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Rozier’s Tomahawk Slam Embodies Boston’s Fearlessness

BOSTON – Terry Rozier’s dunk during the third quarter of Tuesday night’s Game 2 embodied the mindset of the Boston Celtics: They just don’t care.

They don’t care who you are. They don’t care what you’ve done. They don’t care what you’re doing.

They are fearless.

Rozier caught an outlet pass from Jaylen Brown late in the third quarter and had nothing but parquet between him and the basket at the other end of the court. However, chasing him down from behind was none other than LeBron James.

James, who was in the midst of quite possibly his most impressive performance of an otherworldly playoff run, is the most feared player in the history of the game when it comes to chase-down blocks. His chase-down block against Andre Iguodala during Game 7 of the 2016 NBA Finals is arguably the seminal moment of his distinguished career.

James typically strikes fear into every player who has the ball in their hands under those circumstances. At the very least, he will affect the ensuing shot, either from a physical or a mental standpoint.

But Scary Terry has no fear.

Rather than allow James to frighten him, Rozier pulled ahead of James, planted his left foot at the bottom of the key, cocked the ball back with his right hand and threw down a terrorizing tomahawk slam that shook James and the Cleveland Cavaliers at their core.



The play triggered tremors inside the Garden, while causing the Cavs to stagger back to their bench.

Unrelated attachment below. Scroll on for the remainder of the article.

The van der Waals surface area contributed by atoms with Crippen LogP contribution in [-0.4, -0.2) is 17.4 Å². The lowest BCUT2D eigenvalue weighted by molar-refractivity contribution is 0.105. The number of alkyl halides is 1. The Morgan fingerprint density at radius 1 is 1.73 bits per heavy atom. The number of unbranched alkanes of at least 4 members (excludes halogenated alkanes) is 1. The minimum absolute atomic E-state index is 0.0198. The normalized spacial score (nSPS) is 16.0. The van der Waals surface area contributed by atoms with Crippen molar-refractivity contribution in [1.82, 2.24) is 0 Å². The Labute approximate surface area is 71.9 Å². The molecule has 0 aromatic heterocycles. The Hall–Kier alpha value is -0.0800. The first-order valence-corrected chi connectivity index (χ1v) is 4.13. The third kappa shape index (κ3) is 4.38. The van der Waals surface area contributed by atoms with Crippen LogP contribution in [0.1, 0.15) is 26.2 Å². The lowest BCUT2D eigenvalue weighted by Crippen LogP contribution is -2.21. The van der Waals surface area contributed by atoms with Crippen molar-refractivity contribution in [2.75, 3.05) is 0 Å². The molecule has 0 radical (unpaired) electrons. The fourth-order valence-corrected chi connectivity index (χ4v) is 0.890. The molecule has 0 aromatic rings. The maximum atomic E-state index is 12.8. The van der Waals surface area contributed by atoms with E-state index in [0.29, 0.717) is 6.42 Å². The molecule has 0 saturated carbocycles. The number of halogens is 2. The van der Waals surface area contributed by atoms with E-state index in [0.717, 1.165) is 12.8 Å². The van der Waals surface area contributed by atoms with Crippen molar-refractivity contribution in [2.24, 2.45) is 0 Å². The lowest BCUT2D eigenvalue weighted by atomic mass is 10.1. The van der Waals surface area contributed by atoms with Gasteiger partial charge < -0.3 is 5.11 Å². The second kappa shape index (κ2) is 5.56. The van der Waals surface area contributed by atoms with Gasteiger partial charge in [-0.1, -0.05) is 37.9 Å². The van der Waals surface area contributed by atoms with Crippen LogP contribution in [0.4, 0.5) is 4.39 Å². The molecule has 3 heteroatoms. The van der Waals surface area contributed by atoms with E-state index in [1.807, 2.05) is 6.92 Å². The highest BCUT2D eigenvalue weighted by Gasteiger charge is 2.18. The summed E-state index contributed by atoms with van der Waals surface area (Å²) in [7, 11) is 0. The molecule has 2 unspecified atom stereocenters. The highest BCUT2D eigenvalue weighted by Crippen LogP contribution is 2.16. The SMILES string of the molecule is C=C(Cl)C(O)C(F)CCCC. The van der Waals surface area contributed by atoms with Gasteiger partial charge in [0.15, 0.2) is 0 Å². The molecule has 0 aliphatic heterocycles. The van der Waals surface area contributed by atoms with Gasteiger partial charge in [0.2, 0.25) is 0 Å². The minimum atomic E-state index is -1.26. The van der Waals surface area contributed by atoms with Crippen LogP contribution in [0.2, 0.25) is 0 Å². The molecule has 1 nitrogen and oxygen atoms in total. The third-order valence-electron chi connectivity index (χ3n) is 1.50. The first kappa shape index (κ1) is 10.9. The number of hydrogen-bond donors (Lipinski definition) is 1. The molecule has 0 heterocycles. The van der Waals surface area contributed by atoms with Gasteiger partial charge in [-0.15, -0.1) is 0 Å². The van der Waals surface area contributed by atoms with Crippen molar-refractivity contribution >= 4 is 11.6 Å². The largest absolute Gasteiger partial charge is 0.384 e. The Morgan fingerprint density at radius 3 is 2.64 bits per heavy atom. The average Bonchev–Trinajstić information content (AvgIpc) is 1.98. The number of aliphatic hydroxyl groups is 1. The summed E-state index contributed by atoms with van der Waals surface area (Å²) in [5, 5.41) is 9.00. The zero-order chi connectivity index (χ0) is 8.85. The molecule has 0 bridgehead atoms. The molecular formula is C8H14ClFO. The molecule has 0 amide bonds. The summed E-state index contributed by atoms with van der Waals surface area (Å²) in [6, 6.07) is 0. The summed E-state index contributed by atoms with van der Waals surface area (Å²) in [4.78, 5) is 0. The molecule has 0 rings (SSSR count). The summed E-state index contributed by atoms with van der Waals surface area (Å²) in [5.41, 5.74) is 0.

“Terry is fearless,” teammate Al Horford said after the game. “He’s always been like that.”

Truthfully, the Celtics as a whole have been like that since the very start of this season – and it all started against this very opponent.

Boston lost All-Star forward Gordon Hayward to a gruesome injury on Opening Night in Cleveland. The Celtics fell behind by as many as 18 points during that game, but they showed no fear as they battled back before narrowly falling by three points.

That night set the tone for the rest of the season, and it has carried on until this day. No obstacle has been too great for Boston to overcome. No scenario has struck fear into their bones.

“I think that we just have a group of guys that really believe in each other,” Horford said, after Celtics.com asked him about the team’s lack of fear. He added, “(We) just have a lot of guys that have a lot of fight in them in the locker room.”

That trait has never been more clear than it was Tuesday night.

Rozier’s dunk was just one of many examples of Boston’s fearlessness.

LeBron James scored 21 points during the first quarter of Game 2, seemingly turning into a superhuman athlete that would not allow its team to lose. But when the quarter came to a close, there were the Celtics, just four points behind. And when the final buzzer sounded, it was the Cavs who trailed.

Marcus Smart, meanwhile, made every conceivable hustle play while he was on the court. He threw his body in every which direction, making play after play while simultaneously sucking the life out of the overwhelmed Cavaliers.

Smart also took exception to J.R. Smith’s blatantly dirty foul against a defenseless Horford during the final minutes of a runaway win. Smart darted 20 feet over to Smith following the play to voice his displeasure and to let Smith know that the Celtics don’t – and won’t – accept dirty play, even from the three-time defending Eastern Conference champs.

The list goes on and on.

Jaylen Brown said it best after the win, as he spoke to Doris Burke live on ESPN: “Our mindset is we don’t back down from anybody.”

The Cavaliers may have the greatest player of this generation. They may have a recent title under their belts. They may have one of the most accurate 3-point shooters of all time. They may have just swept the No. 1 seed in the East out of the Playoffs.

But you know what? Boston does not care.


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